National Geographic Stocking Up on Nature, History

Apr 16, 2007  •  Post A Comment

National Geographic Channel plans to stick with its programming formula despite the departures of two key executives.

The channel has given the green light to four new series and specials that adhere to the National Geographic mission of exploring history and nature in a deep way that produces new insights.

NatGeo, a joint venture of Fox Cable Networks and National Geographic Ventures, last month named David Haslingden as CEO and Steve Schiffman as acting general manager. The duo replace founding president Laureen Ong, who moved to Star, News Corp.’s TV property in Hong Kong. Earlier in the month, programming chief John Ford announced plans to leave the network also.

The channel had its best quarter ever in the first quarter with the current strategy. Among total viewers, the 6-year-old channel ranked No. 41 among ad-supported cable networks.

“Luckily, Laureen and John hired a team of people who worked together and we’re still here and our mandate is to really build on the current success and keep going in that direction,” said Michael Cascio, senior VP of special programming at NatGeo. “We’ve been doing well, and we feel the shows have been sharply on point for us and our audience.”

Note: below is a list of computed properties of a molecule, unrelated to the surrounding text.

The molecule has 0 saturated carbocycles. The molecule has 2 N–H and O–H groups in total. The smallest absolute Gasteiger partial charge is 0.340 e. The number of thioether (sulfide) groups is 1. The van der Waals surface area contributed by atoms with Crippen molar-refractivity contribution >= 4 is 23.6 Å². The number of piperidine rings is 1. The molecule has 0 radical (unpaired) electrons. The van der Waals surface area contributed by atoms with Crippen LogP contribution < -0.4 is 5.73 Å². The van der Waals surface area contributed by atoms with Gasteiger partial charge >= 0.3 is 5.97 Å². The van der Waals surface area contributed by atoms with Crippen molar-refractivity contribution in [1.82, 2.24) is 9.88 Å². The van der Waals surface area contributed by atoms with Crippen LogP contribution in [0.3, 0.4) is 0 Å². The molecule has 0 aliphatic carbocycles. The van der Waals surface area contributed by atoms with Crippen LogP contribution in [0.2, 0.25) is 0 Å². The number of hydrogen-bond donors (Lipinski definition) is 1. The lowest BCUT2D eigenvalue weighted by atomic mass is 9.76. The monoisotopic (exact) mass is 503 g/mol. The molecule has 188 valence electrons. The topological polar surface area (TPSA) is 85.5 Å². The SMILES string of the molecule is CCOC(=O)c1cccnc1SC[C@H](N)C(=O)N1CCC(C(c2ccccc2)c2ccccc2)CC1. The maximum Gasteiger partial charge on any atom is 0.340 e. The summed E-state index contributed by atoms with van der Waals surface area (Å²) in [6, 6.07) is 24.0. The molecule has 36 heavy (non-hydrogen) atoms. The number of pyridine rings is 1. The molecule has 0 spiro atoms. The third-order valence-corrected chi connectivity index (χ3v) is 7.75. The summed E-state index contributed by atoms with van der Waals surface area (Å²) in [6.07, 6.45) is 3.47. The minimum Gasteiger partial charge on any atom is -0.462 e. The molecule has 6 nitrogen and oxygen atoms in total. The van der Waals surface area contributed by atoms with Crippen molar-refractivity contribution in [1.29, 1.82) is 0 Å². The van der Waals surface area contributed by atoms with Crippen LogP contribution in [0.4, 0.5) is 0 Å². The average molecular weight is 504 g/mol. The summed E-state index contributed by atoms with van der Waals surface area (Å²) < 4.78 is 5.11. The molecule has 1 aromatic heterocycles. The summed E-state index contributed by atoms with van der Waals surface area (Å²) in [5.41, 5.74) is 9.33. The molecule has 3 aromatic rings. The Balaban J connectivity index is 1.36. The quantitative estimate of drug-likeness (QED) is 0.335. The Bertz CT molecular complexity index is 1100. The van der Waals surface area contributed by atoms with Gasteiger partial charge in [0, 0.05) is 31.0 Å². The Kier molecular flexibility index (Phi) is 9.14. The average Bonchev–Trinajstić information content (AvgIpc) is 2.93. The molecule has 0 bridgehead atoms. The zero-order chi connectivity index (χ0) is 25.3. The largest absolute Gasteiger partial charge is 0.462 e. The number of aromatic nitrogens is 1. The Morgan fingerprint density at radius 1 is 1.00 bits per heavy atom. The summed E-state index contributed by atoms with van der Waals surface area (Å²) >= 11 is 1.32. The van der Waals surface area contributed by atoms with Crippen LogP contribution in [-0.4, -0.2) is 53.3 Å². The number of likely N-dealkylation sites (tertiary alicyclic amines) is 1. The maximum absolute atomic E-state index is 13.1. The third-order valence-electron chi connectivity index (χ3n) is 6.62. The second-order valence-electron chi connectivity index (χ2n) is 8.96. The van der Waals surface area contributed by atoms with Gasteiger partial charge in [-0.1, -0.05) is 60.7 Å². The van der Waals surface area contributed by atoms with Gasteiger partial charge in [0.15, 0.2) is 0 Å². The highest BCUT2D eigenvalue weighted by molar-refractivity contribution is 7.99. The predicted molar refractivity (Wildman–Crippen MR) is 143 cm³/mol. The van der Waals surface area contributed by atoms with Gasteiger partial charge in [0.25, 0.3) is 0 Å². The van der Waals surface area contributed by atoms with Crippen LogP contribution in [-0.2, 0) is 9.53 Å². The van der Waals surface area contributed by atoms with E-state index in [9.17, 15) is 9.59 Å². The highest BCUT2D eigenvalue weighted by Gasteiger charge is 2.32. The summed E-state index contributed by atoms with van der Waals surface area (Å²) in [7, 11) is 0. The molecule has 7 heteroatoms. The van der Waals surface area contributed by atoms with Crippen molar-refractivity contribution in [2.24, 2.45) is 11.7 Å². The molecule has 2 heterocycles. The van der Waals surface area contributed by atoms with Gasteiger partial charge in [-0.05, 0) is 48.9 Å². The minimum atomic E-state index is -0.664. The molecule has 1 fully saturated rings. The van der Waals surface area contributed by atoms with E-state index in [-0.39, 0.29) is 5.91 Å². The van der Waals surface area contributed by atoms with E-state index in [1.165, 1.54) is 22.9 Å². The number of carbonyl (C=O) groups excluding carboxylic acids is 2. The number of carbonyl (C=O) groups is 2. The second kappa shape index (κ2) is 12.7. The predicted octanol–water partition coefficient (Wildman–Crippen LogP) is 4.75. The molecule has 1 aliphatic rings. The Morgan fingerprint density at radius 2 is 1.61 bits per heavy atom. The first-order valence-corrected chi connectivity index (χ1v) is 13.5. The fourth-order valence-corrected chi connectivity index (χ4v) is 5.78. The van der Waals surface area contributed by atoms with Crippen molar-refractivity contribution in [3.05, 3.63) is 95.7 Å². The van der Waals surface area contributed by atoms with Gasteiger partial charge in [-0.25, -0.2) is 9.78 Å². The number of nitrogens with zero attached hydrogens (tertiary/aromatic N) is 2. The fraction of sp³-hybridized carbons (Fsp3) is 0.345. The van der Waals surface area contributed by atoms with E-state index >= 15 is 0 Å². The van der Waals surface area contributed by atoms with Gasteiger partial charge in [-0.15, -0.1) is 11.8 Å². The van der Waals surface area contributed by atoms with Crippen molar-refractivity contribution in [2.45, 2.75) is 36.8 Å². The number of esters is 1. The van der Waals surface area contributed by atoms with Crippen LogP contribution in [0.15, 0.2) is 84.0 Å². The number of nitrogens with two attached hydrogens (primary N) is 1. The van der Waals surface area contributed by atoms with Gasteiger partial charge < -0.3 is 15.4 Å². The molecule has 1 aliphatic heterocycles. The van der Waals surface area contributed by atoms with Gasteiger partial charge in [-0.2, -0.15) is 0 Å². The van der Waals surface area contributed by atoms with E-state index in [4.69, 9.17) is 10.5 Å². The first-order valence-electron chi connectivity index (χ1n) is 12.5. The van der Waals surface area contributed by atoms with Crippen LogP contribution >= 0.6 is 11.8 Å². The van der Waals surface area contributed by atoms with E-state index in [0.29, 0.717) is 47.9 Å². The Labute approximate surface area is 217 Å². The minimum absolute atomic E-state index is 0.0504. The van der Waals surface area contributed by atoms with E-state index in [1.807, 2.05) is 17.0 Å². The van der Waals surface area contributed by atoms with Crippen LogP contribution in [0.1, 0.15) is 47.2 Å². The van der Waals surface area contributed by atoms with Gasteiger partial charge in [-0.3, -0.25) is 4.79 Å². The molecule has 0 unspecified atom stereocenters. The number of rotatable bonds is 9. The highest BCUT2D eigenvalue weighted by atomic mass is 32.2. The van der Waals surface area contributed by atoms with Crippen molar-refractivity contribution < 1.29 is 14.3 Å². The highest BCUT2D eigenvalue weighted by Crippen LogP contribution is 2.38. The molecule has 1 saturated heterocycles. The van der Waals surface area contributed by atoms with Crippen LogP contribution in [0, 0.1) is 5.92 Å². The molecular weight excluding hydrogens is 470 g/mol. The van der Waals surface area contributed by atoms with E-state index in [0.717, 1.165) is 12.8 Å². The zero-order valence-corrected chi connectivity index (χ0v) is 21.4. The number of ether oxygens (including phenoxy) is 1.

National Geographic Channel’s New Shows

  • “Raw History” Six one-hour episodes employing rare pictures, video and other information to uncover new insights into iconic events. Among the subjects the series will cover are Iwo Jima, the assassination attempt on President Ronald Reagan and the shooting at Kent State University. “You’ll find the truth is more complex than the conventional wisdom,” Michael Cascio, senior VP of special programming at NatGeo, said. The show is scheduled to air in the third quarter of 2007.
  • “Prehistoric Predators” A three-hour miniseries that shows the super-sized ancestors of today’s most formidable beasts. The program is tentatively scheduled to air in August.
  • “Mystery of the Nazi-Occult Connection” A one-hour special that looks at how a belief in the supernatural may have shaped the life and death of Adolf Hitler and affected the course of World War II. The special is scheduled for the third quarter.
  • “White City” A one-hour special looking at some of the amazing things that emerged from the 1893 World’s Fair in Chicago. Among the positive things on display were the Ferris wheel, the tin can and the Pledge of Allegiance, but the fair might also have attracted the country’s first serial killer. The special may get a title change before its expected third-quarter airdate.